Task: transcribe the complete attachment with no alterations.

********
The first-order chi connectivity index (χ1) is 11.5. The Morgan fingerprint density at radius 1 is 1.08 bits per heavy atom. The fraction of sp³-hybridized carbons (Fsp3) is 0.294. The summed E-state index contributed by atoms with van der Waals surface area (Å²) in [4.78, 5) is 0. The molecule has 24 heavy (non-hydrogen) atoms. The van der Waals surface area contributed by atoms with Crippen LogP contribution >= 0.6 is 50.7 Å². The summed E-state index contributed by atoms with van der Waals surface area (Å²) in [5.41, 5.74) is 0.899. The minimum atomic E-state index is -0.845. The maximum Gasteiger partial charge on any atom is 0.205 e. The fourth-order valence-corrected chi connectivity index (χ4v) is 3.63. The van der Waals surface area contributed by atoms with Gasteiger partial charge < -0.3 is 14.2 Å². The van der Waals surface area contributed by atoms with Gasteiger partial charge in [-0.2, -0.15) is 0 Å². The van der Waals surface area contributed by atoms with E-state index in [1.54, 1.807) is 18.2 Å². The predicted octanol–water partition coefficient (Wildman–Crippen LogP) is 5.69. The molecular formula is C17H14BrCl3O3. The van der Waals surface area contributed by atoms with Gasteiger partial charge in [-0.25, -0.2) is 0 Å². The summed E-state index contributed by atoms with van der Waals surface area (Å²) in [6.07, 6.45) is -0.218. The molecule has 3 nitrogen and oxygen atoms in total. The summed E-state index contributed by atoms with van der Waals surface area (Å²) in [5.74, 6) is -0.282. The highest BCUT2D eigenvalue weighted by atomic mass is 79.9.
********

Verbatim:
The first-order chi connectivity index (χ1) is 11.5. The Morgan fingerprint density at radius 1 is 1.08 bits per heavy atom. The fraction of sp³-hybridized carbons (Fsp3) is 0.294. The summed E-state index contributed by atoms with van der Waals surface area (Å²) in [4.78, 5) is 0. The molecule has 24 heavy (non-hydrogen) atoms. The van der Waals surface area contributed by atoms with Crippen LogP contribution >= 0.6 is 50.7 Å². The summed E-state index contributed by atoms with van der Waals surface area (Å²) in [5.41, 5.74) is 0.899. The minimum atomic E-state index is -0.845. The maximum Gasteiger partial charge on any atom is 0.205 e. The fourth-order valence-corrected chi connectivity index (χ4v) is 3.63. The van der Waals surface area contributed by atoms with Gasteiger partial charge < -0.3 is 14.2 Å². The van der Waals surface area contributed by atoms with Gasteiger partial charge in [-0.2, -0.15) is 0 Å². The van der Waals surface area contributed by atoms with E-state index in [1.54, 1.807) is 18.2 Å². The predicted octanol–water partition coefficient (Wildman–Crippen LogP) is 5.69. The molecular formula is C17H14BrCl3O3. The van der Waals surface area contributed by atoms with Gasteiger partial charge in [-0.25, -0.2) is 0 Å². The summed E-state index contributed by atoms with van der Waals surface area (Å²) in [6.07, 6.45) is -0.218. The molecule has 3 nitrogen and oxygen atoms in total. The summed E-state index contributed by atoms with van der Waals surface area (Å²) in [5.74, 6) is -0.282. The highest BCUT2D eigenvalue weighted by atomic mass is 79.9.